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School Board approves Child Nutrition Budget, latest General Fund revisions

By Bill ShortMillington Schools logo

The Millington School Board has unanimously approved its Child Nutrition Budget and the latest revisions in its General Fund Budget for the 2014-15 fiscal year.
Board members took both actions during a May 28 special called meeting.
The Child Nutrition Budget is $1,078,120, and the latest revised General Fund budget is $22,869,113. Both must also be approved by the Board of Mayor and Aldermen and included in the city’s budget for the upcoming fiscal year, which begins on July 1.
Shortly before the votes, Dr. David Roper, superintendent of the municipal school system, discussed the main categories of the Child Nutrition Budget.
He said lunch payments by adults are estimated to generate $30,000 in revenue. Along with $10,000 from adults buying breakfast and $20,000 from “a la carte purchases,” that amounts to a total of $60,000.
In response to a question by board member Cody Childress, Roper said “a la carte” is for students who choose to get “something extra” above the regular breakfast or lunch.
Regarding U.S. Department of Agriculture funds received through the state, he said the figure he considers “most accurate” is $1,018,120.
So, adding all those categories together results in total estimated revenue of $1,078,120.
Citing estimated expenditures, Roper said four cafeteria managers are projected to cost $138,782, while part-time cafeteria workers will be $264,176.
Noting that the school board has approved the Inter-Local Agreement portion of Shared Services under Child Nutrition, the superintendent said that amount is $29,912. Expenditures for the food supplies are estimated at $472,725 and food service equipment at $4,000.
“Total expenditures are projected to be $1,060,918,” he said, “which would result in revenue over expenditures of $17,202.”
Noting that the Millington school system will be operating under the Community Eligibility Program, Roper said that will be a “very big advantage” for the district.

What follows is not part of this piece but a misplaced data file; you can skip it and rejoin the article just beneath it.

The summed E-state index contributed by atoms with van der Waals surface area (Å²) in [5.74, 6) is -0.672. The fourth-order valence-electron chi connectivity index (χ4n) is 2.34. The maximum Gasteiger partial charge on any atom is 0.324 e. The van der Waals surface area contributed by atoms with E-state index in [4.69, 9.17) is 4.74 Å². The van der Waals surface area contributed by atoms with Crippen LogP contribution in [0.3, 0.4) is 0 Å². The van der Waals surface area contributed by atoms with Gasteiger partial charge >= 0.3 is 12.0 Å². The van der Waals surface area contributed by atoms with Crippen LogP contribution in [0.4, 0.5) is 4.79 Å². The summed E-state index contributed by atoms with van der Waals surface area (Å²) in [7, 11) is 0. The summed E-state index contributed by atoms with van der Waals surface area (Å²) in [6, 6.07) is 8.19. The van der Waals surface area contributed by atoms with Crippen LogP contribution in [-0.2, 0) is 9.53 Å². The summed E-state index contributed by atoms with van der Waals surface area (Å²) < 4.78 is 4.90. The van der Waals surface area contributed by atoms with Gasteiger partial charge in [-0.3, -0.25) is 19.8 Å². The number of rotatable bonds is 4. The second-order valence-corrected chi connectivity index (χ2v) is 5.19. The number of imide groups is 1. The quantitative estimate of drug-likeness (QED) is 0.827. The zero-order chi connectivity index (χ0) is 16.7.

“It will result in a benefit, not just for students who otherwise would have been ineligible for free and reduced lunches,” he said. “Under the Community Eligibility Program, all students enrolled in our schools will be eligible.”
In response to a question by board Vice Chairman Don Holsinger, Roper said it is his understanding that the current employees in the four cafeterias have expressed the desire to remain part of the Millington schools.
But because of “changing enrollment patterns,” he acknowledged that some of the part-time cafeteria workers will likely be moved from one school to another. He said he is attempting to “balance” the needs for managers and workers with what the USDA will fund.
In response to a question by board Chairman Greg Ritter, the superintendent said the allocation for food supplies is an estimate based on the person in Shared Services who will be coordinating that.
“There will be major vendors whom that person will be working with for the purchasing of the commodities in great bulk,” Roper noted. “And then, the cooking will be done in the cafeterias.”
Turning to the General Fund Budget, the superintendent cited the adjustments that have been made in Shelby County property and sales tax revenue.
The allocation from the current property tax is $6,392,052, along with $251,727 from the county trustee’s collections during previous years, and $114,176 from payments in lieu of taxes. Those line items amount to a total of $6,757,955.
Roper said the new amount under the county’s Local Option Sales Tax is $2,550,564.
“So, in total local county taxes,” he noted, “we’re going from $9,043,000 to $9,308,519. That’s an increase in estimated county revenue of $265,052.”
Based on Millington’s student enrollment projections, Roper acknowledged that the percentage of total county revenue that will come to the city can increase or decrease.
Originally, it ranged from 1.63 to 1.94 percent. But the superintendent said his “latest and best” estimate is that Millington’s student enrollment will be equivalent to 1.84 percent of all the county revenue.
“We felt like it was important for our estimated revenue numbers to reflect our estimated student enrollment numbers,” he noted. “So, when those students actually come to us in the fall, our revenue projections will have been based on that best projection of student enrollment, instead of just a guess out of thin air.”
Roper said Millington’s projected enrollment is 2,731 students, which equates to a Weighted Full-Time Equivalent Average Daily Attendance of 1.84 percent. That results in a projected revenue increase of $265,052.
Under Estimated Expenditures, the superintendent said the allocation for 143 teachers has been increased from $7,590,000 to $7,673,259.
“We’ve added $83,000 in there for coaching supplements that will fall under that line-item category,” he noted. “And then, benefits changed slightly to accompany those amounts.”
Under the Alternative School, Roper said a part-time clerical position was deleted, and a full-time education assistant was added. So, that allocation was increased from $18,130 to $23,975.
While noting that Alternative Education Support is a new category, he said Jill Church’s salary as supervisor of both Special Education and Student Services will be “split” between the two categories.
“That’s because not all of her duties are directly related to Special Education,” he concluded. “Some of them are related to Student Services.”

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